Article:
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World leaders to launch bid for climate breakthrough in Paris

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World leaders to launch bid for climate breakthrough in Paris
Phuket Gazette / Reuters


PHUKET: World leaders will launch an ambitious attempt on Monday to hold back the earth’s rising temperatures, urging each other to find common cause in two weeks of bargaining meant to steer the global economy away from dependence on fossil fuels.

They arrive at United Nations climate change talks in Paris armed with promises and accompanied by high expectations. After decades of struggling negotiations marked by the failure of a previous summit in Copenhagen six years ago, some form of landmark agreement appears all but assured by mid-December.

Warnings from climate scientists, demands from activists and exhortations from religious leaders like Pope Francis, coupled with major advances in cleaner energy sources like solar power, have all added to pressure to cut the carbon emissions held responsible for warming the planet.

Most scientists say failure to agree on strong measures in Paris would doom the world to ever-hotter average temperatures, bringing with them deadlier storms, more frequent droughts and rising sea levels as polar ice caps melt.

Facing such alarming projections, the leaders of more than 150 countries responsible for about 90 percent of the world’s greenhouse gas emissions have come bearing pledges to reduce their national carbon output, though by different degrees.

Achieving an international agreement committing both rich and developing nations to the fight against global warming would mean “we can have confidence that we’re doing right by future generations,” U.S. President Barack Obama said earlier this month.

On the eve of the summit, hundreds of thousands of people from Australia to Paraguay joined the biggest day of climate change activism in history, telling world leaders there was “No Planet B” in the fight against global warming.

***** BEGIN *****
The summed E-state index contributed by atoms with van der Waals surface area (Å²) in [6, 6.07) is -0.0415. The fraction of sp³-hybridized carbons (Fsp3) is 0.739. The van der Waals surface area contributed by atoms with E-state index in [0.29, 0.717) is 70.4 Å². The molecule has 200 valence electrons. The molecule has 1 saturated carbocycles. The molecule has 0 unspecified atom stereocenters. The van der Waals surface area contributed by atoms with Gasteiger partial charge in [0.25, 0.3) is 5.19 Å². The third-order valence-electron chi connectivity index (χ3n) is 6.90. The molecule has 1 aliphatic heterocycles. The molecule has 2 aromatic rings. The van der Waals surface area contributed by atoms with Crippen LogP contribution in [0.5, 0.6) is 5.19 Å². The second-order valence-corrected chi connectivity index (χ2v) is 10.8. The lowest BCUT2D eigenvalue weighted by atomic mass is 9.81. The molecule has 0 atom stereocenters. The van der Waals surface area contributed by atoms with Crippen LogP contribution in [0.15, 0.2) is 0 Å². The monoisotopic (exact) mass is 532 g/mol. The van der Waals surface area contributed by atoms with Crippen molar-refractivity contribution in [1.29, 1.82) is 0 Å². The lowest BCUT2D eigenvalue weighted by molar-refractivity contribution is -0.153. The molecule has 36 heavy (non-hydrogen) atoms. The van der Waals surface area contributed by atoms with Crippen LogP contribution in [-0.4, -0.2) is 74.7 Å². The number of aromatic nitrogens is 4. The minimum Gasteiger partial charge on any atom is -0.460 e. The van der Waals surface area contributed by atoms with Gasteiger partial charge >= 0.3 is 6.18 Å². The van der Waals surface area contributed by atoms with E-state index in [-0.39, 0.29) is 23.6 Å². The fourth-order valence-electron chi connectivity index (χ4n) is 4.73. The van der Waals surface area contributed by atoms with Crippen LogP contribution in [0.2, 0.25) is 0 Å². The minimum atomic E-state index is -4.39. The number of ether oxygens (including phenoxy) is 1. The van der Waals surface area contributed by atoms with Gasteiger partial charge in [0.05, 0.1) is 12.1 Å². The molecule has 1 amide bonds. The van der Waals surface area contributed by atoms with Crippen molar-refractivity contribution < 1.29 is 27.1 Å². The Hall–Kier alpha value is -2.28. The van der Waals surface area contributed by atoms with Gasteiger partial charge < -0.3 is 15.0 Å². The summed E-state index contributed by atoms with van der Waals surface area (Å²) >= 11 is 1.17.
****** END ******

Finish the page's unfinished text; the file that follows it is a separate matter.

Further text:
French police detained scores of protesters after violent clashes in the centre of Paris. The police fired tear gas to disperse about 200 protesters, some of them masked, who responded by hurling rocks and candles at them.

SMOOTHING THE BUMPS

The leaders will gather in a vast conference centre at the Le Bourget airfield near the spot where Charles Lindbergh landed his Spirit of St. Louis aircraft in 1927 after making the first solo trans-Atlantic flight, a feat that helped bring nations closer.

Whether a similar spirit of unity can be incubated in Le Bourget this time is uncertain. In all, 195 countries are part of the unwieldy negotiating process, espousing a variety of leadership styles and ideologies that has made consensus elusive in the past. Key issues, notably how to divide the global bill to pay for a shift to renewable energy, are still contentious.

Signalling their determination to resolve the most intractable points, senior negotiators sat down on Sunday, a day earlier than originally planned, to begin thrashing out an agreement.

The last attempt to get a global deal collapsed in chaos and acrimony in Copenhagen in 2009. It ended with Obama forcing his way on the gathering’s last day into a closed meeting of China and other countries, emerging with a modest concession to limit rising emissions until 2020 that they attempted to impose on the rest of the world.

Anxious to avoid a re-run of the Copenhagen disaster, major powers have tried this time to smooth some of the bumps in the way of an agreement before they arrive.

For one thing, the presidents, prime ministers and princes will make their cameo appearances at the outset of the conference rather than swooping in at the end.

Arriving in a sombre city where security has been tightened after Islamist militant attacks that killed 130 people on Nov. 13, each leader will be allowed a brief opening speech, just a few minutes long. The goal is to build momentum for consensus and avoid the messiness of past talks when diplomats put off the hard political choices until their bosses arrived.

NEW APPROACH

But there are other significant changes in approach.

The old goal of seeking a legally binding international treaty, certain to be dead on arrival in the Republican-controlled U.S. Congress, has been replaced by a system of national pledges to reduce emissions, some presented as best intentions, others legally enforced by domestic laws and regulations.

The biggest difference may be the partnership between the United States and China. The world’s two biggest carbon emitters, once on opposite sides on climate issues, agreed in 2014 to jointly kick-start a transition away from fossil fuels, each at their own speed and in their own way.